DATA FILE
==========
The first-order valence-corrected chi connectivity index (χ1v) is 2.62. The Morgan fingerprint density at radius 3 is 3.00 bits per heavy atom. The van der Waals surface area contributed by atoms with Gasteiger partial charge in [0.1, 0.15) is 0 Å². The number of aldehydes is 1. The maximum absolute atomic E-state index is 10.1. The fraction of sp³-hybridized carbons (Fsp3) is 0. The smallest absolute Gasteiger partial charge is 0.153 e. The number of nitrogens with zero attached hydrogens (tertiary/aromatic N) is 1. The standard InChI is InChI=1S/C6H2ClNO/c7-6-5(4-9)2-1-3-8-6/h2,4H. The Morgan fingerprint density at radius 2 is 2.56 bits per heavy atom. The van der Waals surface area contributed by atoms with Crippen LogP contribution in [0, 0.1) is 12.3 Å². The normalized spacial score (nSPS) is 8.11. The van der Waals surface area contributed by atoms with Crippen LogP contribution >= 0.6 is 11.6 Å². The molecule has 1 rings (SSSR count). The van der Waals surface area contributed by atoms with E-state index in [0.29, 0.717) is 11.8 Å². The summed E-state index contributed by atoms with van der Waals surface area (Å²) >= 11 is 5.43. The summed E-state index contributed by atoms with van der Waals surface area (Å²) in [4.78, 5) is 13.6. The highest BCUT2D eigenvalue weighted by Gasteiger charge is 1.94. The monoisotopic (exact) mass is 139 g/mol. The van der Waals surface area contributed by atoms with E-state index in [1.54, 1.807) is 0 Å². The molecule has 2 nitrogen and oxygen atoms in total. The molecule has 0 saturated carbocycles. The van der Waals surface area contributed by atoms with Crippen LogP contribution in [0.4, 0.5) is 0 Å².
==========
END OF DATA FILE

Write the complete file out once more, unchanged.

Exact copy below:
The first-order valence-corrected chi connectivity index (χ1v) is 2.62. The Morgan fingerprint density at radius 3 is 3.00 bits per heavy atom. The van der Waals surface area contributed by atoms with Gasteiger partial charge in [0.1, 0.15) is 0 Å². The number of aldehydes is 1. The maximum absolute atomic E-state index is 10.1. The fraction of sp³-hybridized carbons (Fsp3) is 0. The smallest absolute Gasteiger partial charge is 0.153 e. The number of nitrogens with zero attached hydrogens (tertiary/aromatic N) is 1. The standard InChI is InChI=1S/C6H2ClNO/c7-6-5(4-9)2-1-3-8-6/h2,4H. The Morgan fingerprint density at radius 2 is 2.56 bits per heavy atom. The van der Waals surface area contributed by atoms with Crippen LogP contribution in [0, 0.1) is 12.3 Å². The normalized spacial score (nSPS) is 8.11. The van der Waals surface area contributed by atoms with Crippen LogP contribution >= 0.6 is 11.6 Å². The molecule has 1 rings (SSSR count). The van der Waals surface area contributed by atoms with E-state index in [0.29, 0.717) is 11.8 Å². The summed E-state index contributed by atoms with van der Waals surface area (Å²) >= 11 is 5.43. The summed E-state index contributed by atoms with van der Waals surface area (Å²) in [4.78, 5) is 13.6. The highest BCUT2D eigenvalue weighted by Gasteiger charge is 1.94. The monoisotopic (exact) mass is 139 g/mol. The van der Waals surface area contributed by atoms with E-state index in [1.54, 1.807) is 0 Å². The molecule has 2 nitrogen and oxygen atoms in total. The molecule has 0 saturated carbocycles. The van der Waals surface area contributed by atoms with Crippen LogP contribution in [0.4, 0.5) is 0 Å².